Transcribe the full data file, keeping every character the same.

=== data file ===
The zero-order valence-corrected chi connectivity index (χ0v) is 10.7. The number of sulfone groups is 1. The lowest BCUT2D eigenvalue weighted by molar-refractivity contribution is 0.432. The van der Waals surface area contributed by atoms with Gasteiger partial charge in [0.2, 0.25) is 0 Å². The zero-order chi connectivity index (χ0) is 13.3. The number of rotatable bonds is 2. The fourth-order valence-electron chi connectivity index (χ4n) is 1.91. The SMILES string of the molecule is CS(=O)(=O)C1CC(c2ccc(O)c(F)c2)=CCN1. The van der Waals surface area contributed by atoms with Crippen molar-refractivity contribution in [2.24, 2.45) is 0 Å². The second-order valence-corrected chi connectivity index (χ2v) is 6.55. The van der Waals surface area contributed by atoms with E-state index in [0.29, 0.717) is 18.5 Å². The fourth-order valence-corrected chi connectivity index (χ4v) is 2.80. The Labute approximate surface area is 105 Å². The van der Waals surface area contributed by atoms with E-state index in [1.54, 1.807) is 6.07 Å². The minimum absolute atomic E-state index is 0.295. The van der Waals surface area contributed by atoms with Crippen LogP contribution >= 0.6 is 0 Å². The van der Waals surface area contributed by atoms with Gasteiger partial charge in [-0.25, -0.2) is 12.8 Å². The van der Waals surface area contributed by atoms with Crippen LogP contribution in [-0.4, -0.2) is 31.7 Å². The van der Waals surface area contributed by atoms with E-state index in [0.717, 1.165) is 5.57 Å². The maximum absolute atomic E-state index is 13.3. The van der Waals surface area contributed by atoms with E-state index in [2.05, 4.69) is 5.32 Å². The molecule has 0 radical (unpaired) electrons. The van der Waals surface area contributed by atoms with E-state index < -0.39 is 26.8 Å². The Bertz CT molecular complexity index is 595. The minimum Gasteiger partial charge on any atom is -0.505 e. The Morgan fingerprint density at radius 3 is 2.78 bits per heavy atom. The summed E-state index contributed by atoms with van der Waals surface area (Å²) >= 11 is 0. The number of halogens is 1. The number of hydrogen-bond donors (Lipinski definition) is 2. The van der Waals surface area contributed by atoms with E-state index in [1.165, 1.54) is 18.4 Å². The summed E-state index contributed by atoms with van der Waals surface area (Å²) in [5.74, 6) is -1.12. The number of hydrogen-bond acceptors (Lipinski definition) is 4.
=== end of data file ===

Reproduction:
The zero-order valence-corrected chi connectivity index (χ0v) is 10.7. The number of sulfone groups is 1. The lowest BCUT2D eigenvalue weighted by molar-refractivity contribution is 0.432. The van der Waals surface area contributed by atoms with Gasteiger partial charge in [0.2, 0.25) is 0 Å². The zero-order chi connectivity index (χ0) is 13.3. The number of rotatable bonds is 2. The fourth-order valence-electron chi connectivity index (χ4n) is 1.91. The SMILES string of the molecule is CS(=O)(=O)C1CC(c2ccc(O)c(F)c2)=CCN1. The van der Waals surface area contributed by atoms with Crippen molar-refractivity contribution in [2.24, 2.45) is 0 Å². The second-order valence-corrected chi connectivity index (χ2v) is 6.55. The van der Waals surface area contributed by atoms with E-state index in [0.29, 0.717) is 18.5 Å². The fourth-order valence-corrected chi connectivity index (χ4v) is 2.80. The Labute approximate surface area is 105 Å². The van der Waals surface area contributed by atoms with E-state index in [1.54, 1.807) is 6.07 Å². The minimum absolute atomic E-state index is 0.295. The van der Waals surface area contributed by atoms with Crippen LogP contribution >= 0.6 is 0 Å². The van der Waals surface area contributed by atoms with Gasteiger partial charge in [-0.25, -0.2) is 12.8 Å². The van der Waals surface area contributed by atoms with Crippen LogP contribution in [-0.4, -0.2) is 31.7 Å². The van der Waals surface area contributed by atoms with E-state index in [0.717, 1.165) is 5.57 Å². The maximum absolute atomic E-state index is 13.3. The van der Waals surface area contributed by atoms with E-state index in [2.05, 4.69) is 5.32 Å². The molecule has 0 radical (unpaired) electrons. The van der Waals surface area contributed by atoms with E-state index < -0.39 is 26.8 Å². The Bertz CT molecular complexity index is 595. The minimum Gasteiger partial charge on any atom is -0.505 e. The Morgan fingerprint density at radius 3 is 2.78 bits per heavy atom. The summed E-state index contributed by atoms with van der Waals surface area (Å²) >= 11 is 0. The number of halogens is 1. The number of hydrogen-bond donors (Lipinski definition) is 2. The van der Waals surface area contributed by atoms with E-state index in [1.165, 1.54) is 18.4 Å². The summed E-state index contributed by atoms with van der Waals surface area (Å²) in [5.74, 6) is -1.12. The number of hydrogen-bond acceptors (Lipinski definition) is 4.